How Can You Get an STD From Someone Who Has Never Been Sexually Active?

According to the CDC, 20 million new cases of reportable sexually transmitted diseases (STDs) occur each year. HIV, chlamydia, and gonorrhea are among the most common.

But can you get an STD from someone who has never been sexually active? Yes, and it’s possible because of incubation periods and asymptomatic infections.

1. Skin-to-Skin Contact

There is a common misconception that STIs can only spread through sexual contact, but this is not the case. Some STIs, such as oral and genital herpes and human papillomavirus (HPV), can also spread through skin-to-skin contact. This happens when the mucous membranes, open lesions and infected skin cells of an infected person come into contact with the skin of an uninfected person. Other STDs, such as scabies and molluscum contagiosum, can also spread through skin-to-skin transmission.

Moreover, it’s not only through sexual activity that you can get certain STDs; things like kissing, using a dirty toothbrush, sharing contaminated food and borrowing a towel from a friend can also transmit them. STDs, such as chlamydia and herpes, can even spread by simply touching an infected razor blade or using a contaminated tanning bed.

Therefore, it is important to practice safe sex, use condoms or dental dams during intimate activities and regularly get tested for STDs. Practicing these measures can prevent the spread of infections, which can cause long-term health complications and lead to emotional distress and stigma.

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2. Indirect Contact

Many people think STIs can only be passed sexually, but that’s not the case. Any type of skin-to-skin contact can transmit an STI, from kissing to foreplay that does not involve penetration. It can even spread through contaminated objects, such as a razor (herpes), medical equipment or sharps like syringes or needles, or even a dirty sex toy.

The virus that causes herpes can also be spread indirectly, via indirect contact to the mucous membranes of the mouth, nose, eyes or genitals. This can occur when an infected person coughs or sneezes into their hands and then touches something that comes into direct contact with the same mucous membranes, such as a drinking glass or toilet seat.

It is not uncommon for medical providers to ask if you are sexually active when providing care or services such as pregnancy tests, testing for STIs, or giving you a Pap smear. But if you don’t want to tell your doctor about your sexual activity, there are other ways to get the care you need. For example, some clinics offer STD testing and treatment without the need for a medical professional.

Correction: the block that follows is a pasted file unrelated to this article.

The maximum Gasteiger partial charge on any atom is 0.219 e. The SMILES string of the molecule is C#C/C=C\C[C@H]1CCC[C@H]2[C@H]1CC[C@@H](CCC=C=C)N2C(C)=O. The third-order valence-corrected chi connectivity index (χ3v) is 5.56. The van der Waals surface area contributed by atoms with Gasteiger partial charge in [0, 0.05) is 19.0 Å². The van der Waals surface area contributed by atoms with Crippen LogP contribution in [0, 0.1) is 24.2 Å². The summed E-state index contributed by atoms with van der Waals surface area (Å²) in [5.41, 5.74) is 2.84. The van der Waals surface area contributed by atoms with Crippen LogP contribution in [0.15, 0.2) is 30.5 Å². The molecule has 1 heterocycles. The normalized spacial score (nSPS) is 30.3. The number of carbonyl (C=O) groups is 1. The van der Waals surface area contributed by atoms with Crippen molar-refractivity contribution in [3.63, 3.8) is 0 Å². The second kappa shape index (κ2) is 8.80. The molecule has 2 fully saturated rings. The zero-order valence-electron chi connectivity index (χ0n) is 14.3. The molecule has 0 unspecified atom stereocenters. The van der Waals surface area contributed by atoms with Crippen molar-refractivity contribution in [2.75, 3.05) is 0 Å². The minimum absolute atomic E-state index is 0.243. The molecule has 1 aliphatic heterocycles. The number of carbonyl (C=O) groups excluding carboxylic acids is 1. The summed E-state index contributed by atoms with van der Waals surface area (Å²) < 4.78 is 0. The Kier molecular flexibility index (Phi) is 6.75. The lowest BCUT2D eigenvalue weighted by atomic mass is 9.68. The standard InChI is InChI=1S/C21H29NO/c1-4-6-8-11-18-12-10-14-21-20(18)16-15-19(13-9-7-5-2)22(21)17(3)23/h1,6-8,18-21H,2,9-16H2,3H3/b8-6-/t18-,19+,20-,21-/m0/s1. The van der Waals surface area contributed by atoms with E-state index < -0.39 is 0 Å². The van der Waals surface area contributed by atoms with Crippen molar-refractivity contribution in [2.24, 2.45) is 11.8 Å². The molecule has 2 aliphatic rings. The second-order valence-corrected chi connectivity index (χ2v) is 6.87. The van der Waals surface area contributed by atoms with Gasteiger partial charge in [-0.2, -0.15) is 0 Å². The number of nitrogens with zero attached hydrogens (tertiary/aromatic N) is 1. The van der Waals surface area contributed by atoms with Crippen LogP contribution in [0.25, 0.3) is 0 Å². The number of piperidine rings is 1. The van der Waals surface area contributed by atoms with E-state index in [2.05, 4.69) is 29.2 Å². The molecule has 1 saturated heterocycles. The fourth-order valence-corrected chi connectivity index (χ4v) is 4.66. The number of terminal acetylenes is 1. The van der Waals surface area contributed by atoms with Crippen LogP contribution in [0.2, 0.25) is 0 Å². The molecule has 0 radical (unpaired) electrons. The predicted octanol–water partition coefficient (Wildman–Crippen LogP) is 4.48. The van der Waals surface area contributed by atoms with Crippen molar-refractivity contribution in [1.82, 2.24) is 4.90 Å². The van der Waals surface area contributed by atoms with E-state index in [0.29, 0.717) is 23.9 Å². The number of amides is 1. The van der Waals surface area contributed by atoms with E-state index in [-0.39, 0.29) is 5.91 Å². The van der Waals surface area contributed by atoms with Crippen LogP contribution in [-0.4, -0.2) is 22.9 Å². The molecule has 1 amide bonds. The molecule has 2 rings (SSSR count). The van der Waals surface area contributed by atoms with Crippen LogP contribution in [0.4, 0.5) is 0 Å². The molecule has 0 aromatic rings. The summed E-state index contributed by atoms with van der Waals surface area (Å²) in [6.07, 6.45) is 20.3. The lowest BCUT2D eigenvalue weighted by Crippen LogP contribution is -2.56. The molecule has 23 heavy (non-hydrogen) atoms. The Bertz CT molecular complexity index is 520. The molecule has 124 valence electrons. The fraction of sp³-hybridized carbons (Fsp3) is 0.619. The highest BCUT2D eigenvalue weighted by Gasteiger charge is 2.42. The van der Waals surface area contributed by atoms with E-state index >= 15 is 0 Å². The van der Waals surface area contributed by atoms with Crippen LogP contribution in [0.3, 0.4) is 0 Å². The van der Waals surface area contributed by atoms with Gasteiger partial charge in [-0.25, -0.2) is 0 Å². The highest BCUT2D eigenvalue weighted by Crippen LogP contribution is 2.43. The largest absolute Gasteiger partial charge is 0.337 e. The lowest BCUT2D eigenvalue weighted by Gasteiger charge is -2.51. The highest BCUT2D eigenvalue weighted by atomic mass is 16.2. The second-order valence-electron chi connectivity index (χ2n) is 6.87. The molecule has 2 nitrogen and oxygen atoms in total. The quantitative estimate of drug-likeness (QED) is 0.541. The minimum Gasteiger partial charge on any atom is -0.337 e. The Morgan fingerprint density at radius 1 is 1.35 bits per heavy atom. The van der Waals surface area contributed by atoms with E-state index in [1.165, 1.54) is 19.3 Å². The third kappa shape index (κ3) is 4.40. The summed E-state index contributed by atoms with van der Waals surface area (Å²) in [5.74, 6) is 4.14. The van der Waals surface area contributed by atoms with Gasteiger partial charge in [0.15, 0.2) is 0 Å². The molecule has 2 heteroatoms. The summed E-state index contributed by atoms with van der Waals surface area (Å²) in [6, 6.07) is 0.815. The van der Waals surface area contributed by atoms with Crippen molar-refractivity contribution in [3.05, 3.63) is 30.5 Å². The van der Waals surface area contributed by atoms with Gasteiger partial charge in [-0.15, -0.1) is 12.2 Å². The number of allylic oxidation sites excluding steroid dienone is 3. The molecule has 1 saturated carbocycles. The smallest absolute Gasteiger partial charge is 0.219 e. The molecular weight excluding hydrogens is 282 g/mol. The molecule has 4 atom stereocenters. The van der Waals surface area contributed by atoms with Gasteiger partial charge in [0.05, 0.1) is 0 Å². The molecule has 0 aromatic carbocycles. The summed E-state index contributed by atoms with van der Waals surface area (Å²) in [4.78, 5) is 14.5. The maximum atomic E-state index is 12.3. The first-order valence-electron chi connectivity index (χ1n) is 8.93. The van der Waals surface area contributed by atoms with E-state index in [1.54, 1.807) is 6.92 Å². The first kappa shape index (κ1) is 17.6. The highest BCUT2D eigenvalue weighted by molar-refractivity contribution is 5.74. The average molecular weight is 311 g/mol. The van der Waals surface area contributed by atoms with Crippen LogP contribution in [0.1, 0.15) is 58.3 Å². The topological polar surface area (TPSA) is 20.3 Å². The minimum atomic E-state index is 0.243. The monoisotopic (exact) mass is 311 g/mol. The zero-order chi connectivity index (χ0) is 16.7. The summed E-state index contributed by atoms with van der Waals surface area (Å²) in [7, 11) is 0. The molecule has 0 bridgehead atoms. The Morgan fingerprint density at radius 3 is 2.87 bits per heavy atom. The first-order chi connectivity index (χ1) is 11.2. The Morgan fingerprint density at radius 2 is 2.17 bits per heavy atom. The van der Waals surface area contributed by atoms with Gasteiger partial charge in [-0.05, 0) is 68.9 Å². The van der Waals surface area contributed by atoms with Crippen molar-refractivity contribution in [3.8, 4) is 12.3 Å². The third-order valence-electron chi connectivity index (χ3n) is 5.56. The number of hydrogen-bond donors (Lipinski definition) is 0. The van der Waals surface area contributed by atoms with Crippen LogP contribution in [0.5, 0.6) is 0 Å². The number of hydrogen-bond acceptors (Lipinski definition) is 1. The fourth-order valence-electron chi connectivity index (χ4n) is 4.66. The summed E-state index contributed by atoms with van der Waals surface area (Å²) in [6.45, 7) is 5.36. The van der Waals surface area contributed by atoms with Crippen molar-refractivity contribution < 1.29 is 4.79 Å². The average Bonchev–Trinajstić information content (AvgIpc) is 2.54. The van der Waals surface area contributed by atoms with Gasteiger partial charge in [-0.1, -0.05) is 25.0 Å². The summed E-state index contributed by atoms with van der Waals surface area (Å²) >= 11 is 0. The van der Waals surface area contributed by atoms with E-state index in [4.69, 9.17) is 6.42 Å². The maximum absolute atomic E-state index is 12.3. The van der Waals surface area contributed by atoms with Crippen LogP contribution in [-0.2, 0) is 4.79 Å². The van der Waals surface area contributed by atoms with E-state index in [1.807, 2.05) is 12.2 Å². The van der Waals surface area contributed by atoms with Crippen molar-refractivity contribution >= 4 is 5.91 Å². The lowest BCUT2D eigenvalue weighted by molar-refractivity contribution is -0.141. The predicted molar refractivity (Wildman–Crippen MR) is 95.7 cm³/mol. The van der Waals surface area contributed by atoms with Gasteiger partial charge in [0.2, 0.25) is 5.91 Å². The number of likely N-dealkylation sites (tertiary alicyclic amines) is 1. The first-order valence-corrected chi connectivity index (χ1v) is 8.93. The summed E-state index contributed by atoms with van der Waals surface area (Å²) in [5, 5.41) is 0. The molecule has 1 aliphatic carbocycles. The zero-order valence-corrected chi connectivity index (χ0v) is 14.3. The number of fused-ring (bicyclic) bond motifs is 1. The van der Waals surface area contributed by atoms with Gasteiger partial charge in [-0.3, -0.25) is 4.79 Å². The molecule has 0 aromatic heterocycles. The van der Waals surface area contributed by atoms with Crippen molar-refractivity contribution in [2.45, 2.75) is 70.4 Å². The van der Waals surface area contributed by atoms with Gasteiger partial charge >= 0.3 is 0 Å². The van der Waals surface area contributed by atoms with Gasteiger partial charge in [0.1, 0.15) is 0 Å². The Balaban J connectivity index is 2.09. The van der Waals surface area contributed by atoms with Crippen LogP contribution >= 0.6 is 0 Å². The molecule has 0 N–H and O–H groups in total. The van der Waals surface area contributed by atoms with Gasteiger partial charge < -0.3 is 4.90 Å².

3. Sexual Intercourse

Oral sex is becoming more and more common among sexually active people, especially teenagers. Many of these teens see oral sex as “risk-free” because they’re not penetrating the vagina. Unfortunately, it is possible to contract an STD this way, no matter how long the sex was.

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Orally transmitted diseases include chlamydia, herpes, and genital warts. They can also include hepatitis B and C, which are blood-borne infections.

There are a variety of ways to have sexual encounters, including making out, masturbating, and playing with sex toys. Some of these activities are considered “outercourse” and may not be penetration, such as grinding and dry humping. Others are more invasive and can include licking or sucking the clitoris, or inserting the tongue or fingers into the anus/vagina.

It’s important to talk openly about sex and use condoms during all sexual encounters. This will help to reduce the risk of STIs, which are treatable and curable. In addition, it’s a good idea to get tested regularly so that you can know if you have an infection. If you do, it’s essential to notify all your sex partners so they can get tested and treated if necessary.

4. Food

While some STIs are only spread through sexual contact, others can be passed by skin-to-skin contact and kissing without intercourse. These include genital herpes, syphilis, and chlamydia. It is also possible to get a blood-borne STI such as HIV or hepatitis through contact with body fluids from an infected person, including sharing drug needles. It’s important to be honest about your sex life and use barrier devices when necessary.

While HIV can’t survive outside the body, other viruses and parasites can. Getting an STD through contaminated food is less common but still possible. Hepatitis A, for example, can be spread by a person who doesn’t wash their hands after using the bathroom, then begins prepping food. Hepatitis B can also be spread by a person who doesn’t properly clean their cutting board or utensils. The single-celled protozoan parasite that causes trichomoniasis, or trich, can be transferred by shared towels and clothing. The symptoms of trich can vary, and it takes a lab test to confirm a diagnosis. However, trich can be treated with oral antibiotics.

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5. Towels

Shared sheets and towels can hide single-celled protozoan parasites such as Trichomonas vaginalis, which causes the STI trichomoniasis. These parasites love damp fabrics and can survive for up to an hour outside the body. In addition, shared towels can conceal pubic lice, which can cause the STI scabies. If you must use a towel belonging to someone else, wash it in hot water afterward. Hand towels should never be shared. Washing them regularly is the best way to keep germs from spreading.

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